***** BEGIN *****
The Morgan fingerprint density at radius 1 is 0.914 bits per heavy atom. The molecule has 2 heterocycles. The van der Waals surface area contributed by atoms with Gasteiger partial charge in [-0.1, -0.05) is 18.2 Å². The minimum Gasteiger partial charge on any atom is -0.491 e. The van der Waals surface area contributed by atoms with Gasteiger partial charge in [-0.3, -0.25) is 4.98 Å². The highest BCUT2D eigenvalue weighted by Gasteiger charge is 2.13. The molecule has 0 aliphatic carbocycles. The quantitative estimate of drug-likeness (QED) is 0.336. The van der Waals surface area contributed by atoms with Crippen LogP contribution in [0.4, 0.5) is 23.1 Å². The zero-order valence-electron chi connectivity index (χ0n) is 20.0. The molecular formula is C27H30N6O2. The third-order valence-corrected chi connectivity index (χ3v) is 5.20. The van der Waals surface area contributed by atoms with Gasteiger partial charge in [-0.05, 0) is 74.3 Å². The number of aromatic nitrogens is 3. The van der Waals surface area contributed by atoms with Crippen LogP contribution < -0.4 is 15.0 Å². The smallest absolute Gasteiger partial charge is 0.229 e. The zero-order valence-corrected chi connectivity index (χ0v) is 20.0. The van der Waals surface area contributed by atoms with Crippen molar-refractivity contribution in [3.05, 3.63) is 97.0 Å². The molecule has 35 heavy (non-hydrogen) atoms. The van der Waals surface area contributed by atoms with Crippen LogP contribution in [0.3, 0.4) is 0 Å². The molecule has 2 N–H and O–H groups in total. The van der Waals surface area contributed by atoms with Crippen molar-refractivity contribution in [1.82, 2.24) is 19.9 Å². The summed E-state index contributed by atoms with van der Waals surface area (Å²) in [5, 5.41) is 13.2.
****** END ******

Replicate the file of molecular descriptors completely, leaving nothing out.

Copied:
The Morgan fingerprint density at radius 1 is 0.914 bits per heavy atom. The molecule has 2 heterocycles. The van der Waals surface area contributed by atoms with Gasteiger partial charge in [-0.1, -0.05) is 18.2 Å². The minimum Gasteiger partial charge on any atom is -0.491 e. The van der Waals surface area contributed by atoms with Gasteiger partial charge in [-0.3, -0.25) is 4.98 Å². The highest BCUT2D eigenvalue weighted by Gasteiger charge is 2.13. The molecule has 0 aliphatic carbocycles. The quantitative estimate of drug-likeness (QED) is 0.336. The van der Waals surface area contributed by atoms with Crippen LogP contribution in [0.4, 0.5) is 23.1 Å². The zero-order valence-electron chi connectivity index (χ0n) is 20.0. The molecular formula is C27H30N6O2. The third-order valence-corrected chi connectivity index (χ3v) is 5.20. The van der Waals surface area contributed by atoms with Gasteiger partial charge in [-0.05, 0) is 74.3 Å². The number of aromatic nitrogens is 3. The van der Waals surface area contributed by atoms with Crippen LogP contribution < -0.4 is 15.0 Å². The smallest absolute Gasteiger partial charge is 0.229 e. The zero-order valence-corrected chi connectivity index (χ0v) is 20.0. The van der Waals surface area contributed by atoms with Crippen molar-refractivity contribution in [3.05, 3.63) is 97.0 Å². The molecule has 35 heavy (non-hydrogen) atoms. The van der Waals surface area contributed by atoms with Crippen LogP contribution in [0.3, 0.4) is 0 Å². The molecule has 2 N–H and O–H groups in total. The van der Waals surface area contributed by atoms with Crippen molar-refractivity contribution in [1.82, 2.24) is 19.9 Å². The summed E-state index contributed by atoms with van der Waals surface area (Å²) in [5, 5.41) is 13.2.